Thereafter, band pass filter 109 extracts signals of the specified frequency band from push-pull signals (step S303 ). Band pass filter 109 is designed to have a main pass band width included in ±10% range centered around 145 KHz. Consequently, in the case where optical disc 1 is recordable, band pass filter 109 outputs sine-wave signals whose main component is 159.5 KHz frequency when the push-pull signal passes band pass filter 109. On the other hand, in the case where optical disc 1 is read-only, signals centered around 130.5–159.5 KHz with small amplitudes and large jitters are outputted. Because the filter shown in FIG. 2 is designed to pass the 145 KHz frequency most preferentially, the frequency characteristics with frequency distributions centered around the 145 KHz frequency are obtained.

Next, period measuring counter 110 (FIG. 1) counts the period of the extracted signal (Step S304 ). FIG. 4 is a diagram showing the period count results of signals extracted by band pass filter 109. In the figure, the period count is expressed by a continuous curve, but in actual counting, it can be expressed as a histogram of count values counted according to specific frequencies. The abscissa of the diagram is periods. Since the frequency and the period are reciprocals of each other, a period of a signal which has frequency α times the standard value becomes 1/α times. Curve S of FIG. 4 shows a period distribution of the read-only optical disc. Curve A shows a period distribution of the recordable optical disc. As clear from the graphs, by multiplying the reproduction linear velocity by α, the recordable optical disc is shifted to another period distribution 1/α lower than the initial distribution. However, the read-only optical disc keeps providing the same period distribution having standard values set as a reference. When α=1.1 and measuring clocks of 27 MHz are supplied from clock generator 111 (FIG. 1), the recordable optical disc is shifted to a period distribution with count values 169, which is about 0.91 times the standard count value 186 and the read-only optical disc provides a period distribution scattering around the standard count value 186. Consequently, if the period distribution is varied when the reproduction linear velocity is varied, it can be said that optical disc 1 is a recordable optical disc.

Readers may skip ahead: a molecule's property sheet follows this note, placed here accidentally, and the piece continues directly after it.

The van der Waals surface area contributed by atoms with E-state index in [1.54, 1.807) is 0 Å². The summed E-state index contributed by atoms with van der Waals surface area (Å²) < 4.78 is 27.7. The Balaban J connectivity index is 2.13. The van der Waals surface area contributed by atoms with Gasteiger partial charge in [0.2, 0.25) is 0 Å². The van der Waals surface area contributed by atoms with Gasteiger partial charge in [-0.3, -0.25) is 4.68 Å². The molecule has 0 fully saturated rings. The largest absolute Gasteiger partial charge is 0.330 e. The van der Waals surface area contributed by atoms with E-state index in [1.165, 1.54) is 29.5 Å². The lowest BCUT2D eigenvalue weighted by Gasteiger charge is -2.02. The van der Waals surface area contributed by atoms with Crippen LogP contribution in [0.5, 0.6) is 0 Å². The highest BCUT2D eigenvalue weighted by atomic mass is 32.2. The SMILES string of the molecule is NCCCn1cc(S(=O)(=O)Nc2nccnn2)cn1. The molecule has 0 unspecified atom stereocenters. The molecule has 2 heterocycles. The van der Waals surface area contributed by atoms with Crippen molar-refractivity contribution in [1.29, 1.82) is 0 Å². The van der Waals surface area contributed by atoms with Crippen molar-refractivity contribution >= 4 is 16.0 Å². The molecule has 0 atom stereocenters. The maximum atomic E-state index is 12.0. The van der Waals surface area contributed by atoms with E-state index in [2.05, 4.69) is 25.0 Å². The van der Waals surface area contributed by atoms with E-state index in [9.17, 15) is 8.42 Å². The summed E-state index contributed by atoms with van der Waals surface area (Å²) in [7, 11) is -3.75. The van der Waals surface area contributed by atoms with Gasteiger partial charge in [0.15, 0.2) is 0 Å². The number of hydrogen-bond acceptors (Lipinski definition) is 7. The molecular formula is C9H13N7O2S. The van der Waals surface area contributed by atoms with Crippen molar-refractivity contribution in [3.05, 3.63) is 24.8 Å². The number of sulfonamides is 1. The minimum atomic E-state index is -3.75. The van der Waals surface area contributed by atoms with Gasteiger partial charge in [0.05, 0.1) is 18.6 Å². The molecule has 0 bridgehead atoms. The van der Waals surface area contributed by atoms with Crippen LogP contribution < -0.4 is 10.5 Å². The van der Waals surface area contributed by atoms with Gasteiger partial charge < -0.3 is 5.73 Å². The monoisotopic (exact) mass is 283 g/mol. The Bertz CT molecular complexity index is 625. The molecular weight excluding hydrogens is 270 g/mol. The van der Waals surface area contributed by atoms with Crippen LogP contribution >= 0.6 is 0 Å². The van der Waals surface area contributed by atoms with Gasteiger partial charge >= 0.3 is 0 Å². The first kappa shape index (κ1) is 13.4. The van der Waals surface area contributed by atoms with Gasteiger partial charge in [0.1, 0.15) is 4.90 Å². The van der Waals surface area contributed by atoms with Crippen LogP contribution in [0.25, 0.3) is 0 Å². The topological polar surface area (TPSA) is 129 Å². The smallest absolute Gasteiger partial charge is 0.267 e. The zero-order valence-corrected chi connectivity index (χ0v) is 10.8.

In order to judge the type of optical disc 1 by utilizing this difference of distributions, maximum and minimum values of distributions are used in this case. Referring now to FIG. 3, arithmetic section 112 (FIG. 1) finds the maximum and the minimum values of the period by using the count results (Step S305 ). Thereafter, judging section 113 (FIG. 1) determines whether the maximum and the minimum values found are included in a range of judgment criteria (Step S306).

Now, processing utilizing the maximum and the minimum values of distributions will be described in more detail. FIG. 5A is a diagram showing range R which serves as a criterion of type judgment based on the maximum and the minimum values. Range R is decided by taking the distribution statistics of a plurality of recordable optical discs and read-only optical discs in advance when, for example, controller 120 (FIG. 1) is manufactured, and shifted period distributions and unshifted period distributions are defined distinctly. For example, in the event that frequency distributions of a recordable optical disc are distributed within the range of ±3% with the frequency 10% higher than, for example, the wobbling frequency (145 KHz) used as a reference, range R is generally defined as +7% to +13% of 145 KHz in terms of frequency and is generally defined as −13% to −7% of 186 in terms of count value. The maximum value of frequency of the read-only optical disc is never included in the range of this frequency (period).

Arithmetic section 112 identifies the maximum and the minimum values of the period based on count results of period measuring counter 110. When Curve S is obtained, maximum value MAXS and minimum value MINS are identified. On the other hand, when curve A is obtained, maximum value MAXA and minimum value MINA are identified.

Then, judging section 113 determines whether or not both maximum and minimum values obtained are included in the predetermined range R. In the figure, it is understood that a pair of (MAXA, MINA) is included in range R and a pair of (MAXS, MINS) is not included in range R.

As a result of the determination, if the maximum and the minimum values of the period distributions are included in range R, it can be determined that in optical disc 1 that corresponds to the period distribution, wobbling frequency is included. Consequently, it is judged that the optical disc 1 is recordable (step S307 of FIG. 3). Conversely, when the maximum and the minimum values of period distribution are not included in range R, it is judged that optical disc 1 is read-only (step S308 ). According to the judgment method of embodiment 1, since the determination range should be set to distributions with different center frequencies, it can be set extremely easily and it is not subject to jitters, etc. when optical discs are reproduced. Furthermore, it is not subject to abnormal distributions, etc. by noise and highly reliable judgment of the type of optical disc 1 can be carried out.